No matter that he has been ranked as one of the best junior tennis players in Europe and the best in his country — at Tech, Phillip Gresk still must slog through classes just like everyone else. “They’re a grind,” he laments. As a part of the core of Tech’s tennis team for the past four years, Gresk will be finishing up his final season in the white and gold this spring, highlighting a talented squad poised for contention in the best tennis conference in collegiate athletics.
Originally from Poland, Gresk has anchored Tech’s tennis squad, which is off to a 3-2 record on the year already. Gresk left his native land — with a little help from his parents — to pursue his dream of playing competitive tennis. “When I was four years old, my mom signed me up for tennis lessons after school … as I got a little older, I started playing more and more, and I started liking it a lot: enjoying being on the court and playing tennis,” Gresk explains. So when Gresk was seven years old, his parents decided to move to Florida to allow Gresk to train at the prestigious IMG Tennis Academy, which has graduated such tennis superstars as Serena Williams, Maria Sharapova and Jim Courier. “It was a pretty big investment from their side,” he notes of his education.
From there, Gresk underwent a brutal training schedule. “I was playing in Poland mainly in the summers, living and practicing [in America] in the winter,” Gresk says. He would balance classes and practices as a junior tennis player, developing during the school year and showing off in European tournaments. Gresk captured a gold medal in doubles during the 2011 European Youth Olympics and was ranked the No. 1 junior tennis player in Poland before coming to Tech.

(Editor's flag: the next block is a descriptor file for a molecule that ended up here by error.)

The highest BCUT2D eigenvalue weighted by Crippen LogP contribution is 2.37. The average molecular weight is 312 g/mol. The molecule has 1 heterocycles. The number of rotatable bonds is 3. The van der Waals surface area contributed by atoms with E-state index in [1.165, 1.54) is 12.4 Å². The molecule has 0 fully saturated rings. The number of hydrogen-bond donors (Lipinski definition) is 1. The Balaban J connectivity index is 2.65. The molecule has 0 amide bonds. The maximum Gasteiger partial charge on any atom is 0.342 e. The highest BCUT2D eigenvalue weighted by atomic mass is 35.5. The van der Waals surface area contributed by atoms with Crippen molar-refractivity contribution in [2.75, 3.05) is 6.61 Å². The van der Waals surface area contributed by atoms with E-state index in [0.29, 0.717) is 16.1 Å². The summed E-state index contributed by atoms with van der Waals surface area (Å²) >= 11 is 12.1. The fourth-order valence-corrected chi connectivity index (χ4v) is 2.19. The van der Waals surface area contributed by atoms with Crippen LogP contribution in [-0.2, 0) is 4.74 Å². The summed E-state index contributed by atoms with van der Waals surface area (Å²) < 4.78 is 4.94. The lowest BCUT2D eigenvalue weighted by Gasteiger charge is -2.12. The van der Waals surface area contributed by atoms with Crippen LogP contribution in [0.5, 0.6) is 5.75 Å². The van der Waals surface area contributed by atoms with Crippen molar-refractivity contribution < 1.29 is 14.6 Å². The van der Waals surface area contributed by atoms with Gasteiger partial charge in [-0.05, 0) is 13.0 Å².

The decision to go to Tech and not begin his professional career upon turning eighteen, however, was a difficult decision for Gresk; “When I was 13, 14, everyone was always asking me if I wanted to go pro, and I was always saying, ‘I want to go to college instead.’ But that changed a little bit afterwards when I was a little older, I thought, ‘Maybe I’ll go pro instead because I’m doing pretty good.’” Only after wrestling with the decision and encountering some potential difficulties in turning pro did Gresk decide to take his talents to college. Even with offers from other schools in hand, Gresk decided to go to Tech because Tech’s recruiting staff made him feel wanted. “I bonded with the team really well, and [men’s tennis coach] Kenny [Thorne] really wanted me here… it was a perfect fit.”
A perfect fit indeed. Gresk has anchored Tech’s lineup. He has picked up some big wins over the years, including remaining undefeated in the 2017 Georgia Tech Invitational, but looming largest in his mind is when he can contribute to the team. Asked what he felt his biggest victory had been, Gresk cited Tech’s 2016-2017 team making it to the second round of the NCAA Tournament. “We had a really good team that year,” Gresk says.
Could Tech get back to the tournament this year, in Gresk’s final season of eligibility? It’s an uphill battle. “[The ACC teams] are all really tough,” Gresk says, “The top teams — Wake Forest, the defending national champions and No. 1 in the country, North Carolina’s always up there, Virginia’s always good as well… they’re all really good in the ACC. There are no weak teams. Every single team will be a tough match.”
In his last season at Tech, Gresk is looking towards the future: “I’m definitely going to try to go play pro after [my collegiate career] — it’s something I’m looking forward to. I’m going to go and play on a tour and see how that goes, give it a year or two and see where I am after that.”